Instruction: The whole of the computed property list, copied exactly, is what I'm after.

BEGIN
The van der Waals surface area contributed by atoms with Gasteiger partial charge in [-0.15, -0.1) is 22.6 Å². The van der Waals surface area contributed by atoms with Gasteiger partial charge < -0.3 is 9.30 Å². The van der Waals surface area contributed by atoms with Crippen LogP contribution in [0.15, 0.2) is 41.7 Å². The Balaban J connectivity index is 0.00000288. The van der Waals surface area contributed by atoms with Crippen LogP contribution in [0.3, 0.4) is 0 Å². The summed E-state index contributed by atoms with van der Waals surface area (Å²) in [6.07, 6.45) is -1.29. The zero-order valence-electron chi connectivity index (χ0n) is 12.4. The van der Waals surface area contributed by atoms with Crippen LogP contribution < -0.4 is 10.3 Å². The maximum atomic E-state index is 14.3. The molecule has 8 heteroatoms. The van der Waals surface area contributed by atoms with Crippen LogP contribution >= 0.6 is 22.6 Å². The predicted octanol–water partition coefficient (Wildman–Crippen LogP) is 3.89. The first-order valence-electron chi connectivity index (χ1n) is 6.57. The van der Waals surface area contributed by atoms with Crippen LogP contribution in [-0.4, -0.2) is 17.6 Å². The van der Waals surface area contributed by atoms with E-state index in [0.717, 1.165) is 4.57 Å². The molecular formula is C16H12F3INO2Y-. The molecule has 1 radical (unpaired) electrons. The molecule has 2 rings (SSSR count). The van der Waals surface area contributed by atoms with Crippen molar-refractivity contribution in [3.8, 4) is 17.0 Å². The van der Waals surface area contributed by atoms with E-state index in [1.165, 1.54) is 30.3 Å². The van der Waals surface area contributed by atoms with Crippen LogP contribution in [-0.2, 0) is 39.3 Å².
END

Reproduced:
The van der Waals surface area contributed by atoms with Gasteiger partial charge in [-0.15, -0.1) is 22.6 Å². The van der Waals surface area contributed by atoms with Gasteiger partial charge < -0.3 is 9.30 Å². The van der Waals surface area contributed by atoms with Crippen LogP contribution in [0.15, 0.2) is 41.7 Å². The Balaban J connectivity index is 0.00000288. The van der Waals surface area contributed by atoms with Crippen LogP contribution in [0.3, 0.4) is 0 Å². The summed E-state index contributed by atoms with van der Waals surface area (Å²) in [6.07, 6.45) is -1.29. The zero-order valence-electron chi connectivity index (χ0n) is 12.4. The van der Waals surface area contributed by atoms with Crippen LogP contribution < -0.4 is 10.3 Å². The maximum atomic E-state index is 14.3. The molecule has 8 heteroatoms. The van der Waals surface area contributed by atoms with Crippen LogP contribution >= 0.6 is 22.6 Å². The predicted octanol–water partition coefficient (Wildman–Crippen LogP) is 3.89. The first-order valence-electron chi connectivity index (χ1n) is 6.57. The van der Waals surface area contributed by atoms with Crippen LogP contribution in [-0.4, -0.2) is 17.6 Å². The van der Waals surface area contributed by atoms with E-state index in [0.717, 1.165) is 4.57 Å². The molecular formula is C16H12F3INO2Y-. The molecule has 1 radical (unpaired) electrons. The molecule has 2 rings (SSSR count). The van der Waals surface area contributed by atoms with Crippen molar-refractivity contribution in [3.8, 4) is 17.0 Å². The van der Waals surface area contributed by atoms with E-state index in [1.165, 1.54) is 30.3 Å². The van der Waals surface area contributed by atoms with Crippen LogP contribution in [-0.2, 0) is 39.3 Å².